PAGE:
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the Wolfhound

The Wolfhound: …a brief history

In memory of our friend, Danny Burns 1946 ~ 2002


The Wolfhound was formed in 1970, in Belfast, by Ray McAreavey, Gogie McCullough and Danny Burns. Ray and Gogie had been with the famous McPeake family, and Danny was playing Jazz with the Billy Hopkins band. Early on, Billy Tierney and Malcom Rodgers were members of the group; Billy left the group and was replaced by Kieran Manning. Malcom left the group around 1973. Billy and Malcolm were only on the "Freedom Sons" album and Billy is on the "Crumlin Kangaroos (Over The Wall)" single—he's the one that mimics Paisley.

The lineup of Ray, Gogie, Kieran and Danny is considered the essential line up. From their first rehearsal in Ray's house, on the Falls Road, they really hit it off and decided to give it a go. According to Danny, "The Troubles were in full swing and all being from Republican families, we said we were going to play our part through our music or anything else." The band was hired for their first gig by Sinn Fein and played in a club called "an Cumman Beag" on the Falls road beside Milltown Cemetery , where Bobby Sands is buried. From that moment on the Wolfhound became the Republican movement's Group. In the first year or so, the band was playing everywhere to get out the message.

In 1971 the Wolfhound was smuggled into Long Kesh as a group from the Catholic Church, complete with assumed names. They played in Cage 4 and, as Danny puts it "you should have seen the P.O.Ws faces when they realized who the 'church group' was. The Brits who were guarding the cage ran outside as soon as we got into the tunes and a riot ensued and shots were fired."



The week after the Long Kesh incident, Paddy McGuigan gave the band his brilliant "Boys of the Old Brigade" to record, which was their first single record.  Shortly after that The Crumlin Kangaroos escaped from Crumlin Road jail. Danny wrote "Over the Wall" the same day, and it went into the Irish charts the following week.  At this point, Outlet Records approached the group to make an album, and out of that came their LP, "Freedoms Sons." The group was now in demand all over the place, and made a trip to America to spread the message.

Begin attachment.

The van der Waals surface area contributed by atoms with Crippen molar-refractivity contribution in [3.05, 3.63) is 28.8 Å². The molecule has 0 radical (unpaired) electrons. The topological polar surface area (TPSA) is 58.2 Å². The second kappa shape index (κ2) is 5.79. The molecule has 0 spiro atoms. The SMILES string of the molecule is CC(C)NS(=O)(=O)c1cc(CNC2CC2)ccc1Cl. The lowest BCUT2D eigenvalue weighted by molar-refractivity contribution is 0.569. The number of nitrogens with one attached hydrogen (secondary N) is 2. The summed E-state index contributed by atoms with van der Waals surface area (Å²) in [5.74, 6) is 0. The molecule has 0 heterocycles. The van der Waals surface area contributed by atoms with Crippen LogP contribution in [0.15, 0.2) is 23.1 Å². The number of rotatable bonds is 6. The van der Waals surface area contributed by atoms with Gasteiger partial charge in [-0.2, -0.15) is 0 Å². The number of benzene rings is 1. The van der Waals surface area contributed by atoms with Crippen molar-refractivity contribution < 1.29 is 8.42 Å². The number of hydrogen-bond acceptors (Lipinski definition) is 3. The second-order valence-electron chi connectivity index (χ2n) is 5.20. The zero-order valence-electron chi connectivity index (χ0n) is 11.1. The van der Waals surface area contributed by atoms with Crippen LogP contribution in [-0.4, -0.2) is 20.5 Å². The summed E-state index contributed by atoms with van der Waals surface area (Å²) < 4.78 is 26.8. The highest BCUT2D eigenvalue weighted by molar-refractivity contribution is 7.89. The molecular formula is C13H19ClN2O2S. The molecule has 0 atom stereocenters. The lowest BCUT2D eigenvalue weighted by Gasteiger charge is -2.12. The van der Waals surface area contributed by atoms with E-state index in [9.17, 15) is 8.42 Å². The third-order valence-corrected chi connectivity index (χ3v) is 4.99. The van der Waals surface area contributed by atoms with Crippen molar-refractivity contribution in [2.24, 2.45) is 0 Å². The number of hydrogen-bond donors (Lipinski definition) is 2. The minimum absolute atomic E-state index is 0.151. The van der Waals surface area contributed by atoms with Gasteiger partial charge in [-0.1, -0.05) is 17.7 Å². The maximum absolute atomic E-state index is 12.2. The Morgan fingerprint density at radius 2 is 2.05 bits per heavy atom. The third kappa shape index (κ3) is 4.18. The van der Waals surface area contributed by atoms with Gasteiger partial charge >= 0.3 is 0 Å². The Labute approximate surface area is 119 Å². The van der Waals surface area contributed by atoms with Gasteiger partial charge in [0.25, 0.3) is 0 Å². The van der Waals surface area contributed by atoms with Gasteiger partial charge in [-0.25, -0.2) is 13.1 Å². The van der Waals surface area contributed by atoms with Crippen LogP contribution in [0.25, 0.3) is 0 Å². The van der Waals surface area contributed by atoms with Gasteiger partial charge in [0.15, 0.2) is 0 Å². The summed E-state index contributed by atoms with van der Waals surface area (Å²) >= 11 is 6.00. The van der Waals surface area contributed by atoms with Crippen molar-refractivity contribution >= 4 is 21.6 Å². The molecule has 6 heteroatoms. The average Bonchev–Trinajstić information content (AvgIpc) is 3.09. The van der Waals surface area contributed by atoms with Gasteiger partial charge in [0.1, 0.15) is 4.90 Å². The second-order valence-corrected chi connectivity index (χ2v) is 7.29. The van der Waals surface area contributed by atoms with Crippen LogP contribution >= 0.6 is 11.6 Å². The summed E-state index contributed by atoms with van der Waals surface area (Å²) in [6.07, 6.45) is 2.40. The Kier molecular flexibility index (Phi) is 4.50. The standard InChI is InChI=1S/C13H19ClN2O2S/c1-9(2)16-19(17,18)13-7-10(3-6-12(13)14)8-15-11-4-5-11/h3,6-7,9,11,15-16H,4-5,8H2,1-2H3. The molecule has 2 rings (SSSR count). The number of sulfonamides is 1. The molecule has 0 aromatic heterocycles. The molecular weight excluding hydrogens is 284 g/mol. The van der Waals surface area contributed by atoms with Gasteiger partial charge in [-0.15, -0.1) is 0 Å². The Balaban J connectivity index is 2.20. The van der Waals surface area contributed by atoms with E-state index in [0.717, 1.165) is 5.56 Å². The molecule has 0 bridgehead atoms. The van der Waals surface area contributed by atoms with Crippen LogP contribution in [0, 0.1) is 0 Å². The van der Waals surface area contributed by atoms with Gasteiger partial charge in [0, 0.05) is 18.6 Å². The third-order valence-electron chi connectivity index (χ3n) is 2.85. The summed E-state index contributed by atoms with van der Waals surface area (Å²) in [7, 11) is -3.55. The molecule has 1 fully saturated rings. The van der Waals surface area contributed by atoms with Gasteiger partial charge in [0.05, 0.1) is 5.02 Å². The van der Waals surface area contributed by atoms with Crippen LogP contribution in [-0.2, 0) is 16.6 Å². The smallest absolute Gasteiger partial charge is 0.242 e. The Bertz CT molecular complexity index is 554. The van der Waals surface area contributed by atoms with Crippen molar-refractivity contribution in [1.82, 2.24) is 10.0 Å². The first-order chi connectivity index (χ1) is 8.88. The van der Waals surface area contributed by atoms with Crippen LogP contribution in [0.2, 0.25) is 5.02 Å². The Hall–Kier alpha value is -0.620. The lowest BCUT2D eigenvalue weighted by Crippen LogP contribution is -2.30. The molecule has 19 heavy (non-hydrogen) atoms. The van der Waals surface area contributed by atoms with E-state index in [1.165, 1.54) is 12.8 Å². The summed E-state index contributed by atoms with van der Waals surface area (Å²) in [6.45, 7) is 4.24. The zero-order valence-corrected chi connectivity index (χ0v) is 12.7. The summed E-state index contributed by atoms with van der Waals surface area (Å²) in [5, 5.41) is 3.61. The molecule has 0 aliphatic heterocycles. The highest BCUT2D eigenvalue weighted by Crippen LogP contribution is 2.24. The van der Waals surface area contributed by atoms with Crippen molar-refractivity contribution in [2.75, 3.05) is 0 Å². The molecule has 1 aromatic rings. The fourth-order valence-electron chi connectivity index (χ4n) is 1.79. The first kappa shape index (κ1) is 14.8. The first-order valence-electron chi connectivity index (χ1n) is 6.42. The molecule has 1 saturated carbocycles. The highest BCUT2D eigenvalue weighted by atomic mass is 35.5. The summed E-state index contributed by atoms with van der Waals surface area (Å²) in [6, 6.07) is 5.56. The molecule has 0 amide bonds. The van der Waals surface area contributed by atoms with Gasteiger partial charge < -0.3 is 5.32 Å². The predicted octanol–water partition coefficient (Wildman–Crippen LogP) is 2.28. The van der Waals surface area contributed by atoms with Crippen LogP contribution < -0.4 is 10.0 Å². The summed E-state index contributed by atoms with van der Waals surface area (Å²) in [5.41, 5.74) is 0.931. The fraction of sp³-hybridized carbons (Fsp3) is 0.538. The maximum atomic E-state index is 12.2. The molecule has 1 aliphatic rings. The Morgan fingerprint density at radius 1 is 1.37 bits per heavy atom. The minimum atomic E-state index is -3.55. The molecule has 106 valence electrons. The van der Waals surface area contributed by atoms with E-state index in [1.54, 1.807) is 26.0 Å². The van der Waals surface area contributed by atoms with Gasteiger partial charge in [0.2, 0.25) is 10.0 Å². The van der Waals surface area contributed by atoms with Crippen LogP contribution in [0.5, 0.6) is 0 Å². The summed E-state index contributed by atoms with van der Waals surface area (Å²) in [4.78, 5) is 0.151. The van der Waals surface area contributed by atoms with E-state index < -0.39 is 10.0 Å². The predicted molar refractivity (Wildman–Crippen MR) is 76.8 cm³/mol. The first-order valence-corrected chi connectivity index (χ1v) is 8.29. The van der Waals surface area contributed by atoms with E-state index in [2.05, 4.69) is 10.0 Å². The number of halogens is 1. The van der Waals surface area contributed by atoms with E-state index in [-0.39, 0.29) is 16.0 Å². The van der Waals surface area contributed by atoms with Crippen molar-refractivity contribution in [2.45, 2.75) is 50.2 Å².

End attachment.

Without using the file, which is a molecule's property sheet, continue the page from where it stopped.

None of the band remembers too much about their visit to the US except that they received the keys to Detroit from Mayor Coleman Young. The sequence of events now becomes a bit hazy for Danny—but here goes—the Wolfhound had major hits with: "The Provos Lullaby," "My Little Armalite," (1000 copies of this were purchased by The Armalite Company for all its salesmen!)  " Micheal Gaughan (Take Me Home to Mayo)," and "Ireland United Gaelic and Free." Around 1973, the U.V.F. shot the owner of the record company due to his recording their tunes.

They then set up Derry records exclusively for the Wolfhound—nobody knew who the directors were. "We had to pack it in in 1976," according to Danny, "due to serious threats to our well being, if you know what I mean?" The Wolfhound reunited twice in the last five years at the request of the West Belfast Festival and sold out all of its shows—an experience Danny quite enjoyed. Today Gogie is living and playing in Greenland, in Nuuk—the capital city—to be exact, with his wife Christine, Ray is still in Belfast, and Kieran is playing in England. Danny moved to Canada and formed a very popular ballad group in Vancouver. Sadly, Danny passed away, very suddenly, on May 7, 2002. They all kept in touch and remained friends.


Wolfhound information was contributed by Danny Burns, with additions by Ray McAreavey, Kieran Manning, Gogie McCullough and Christine Cuyler.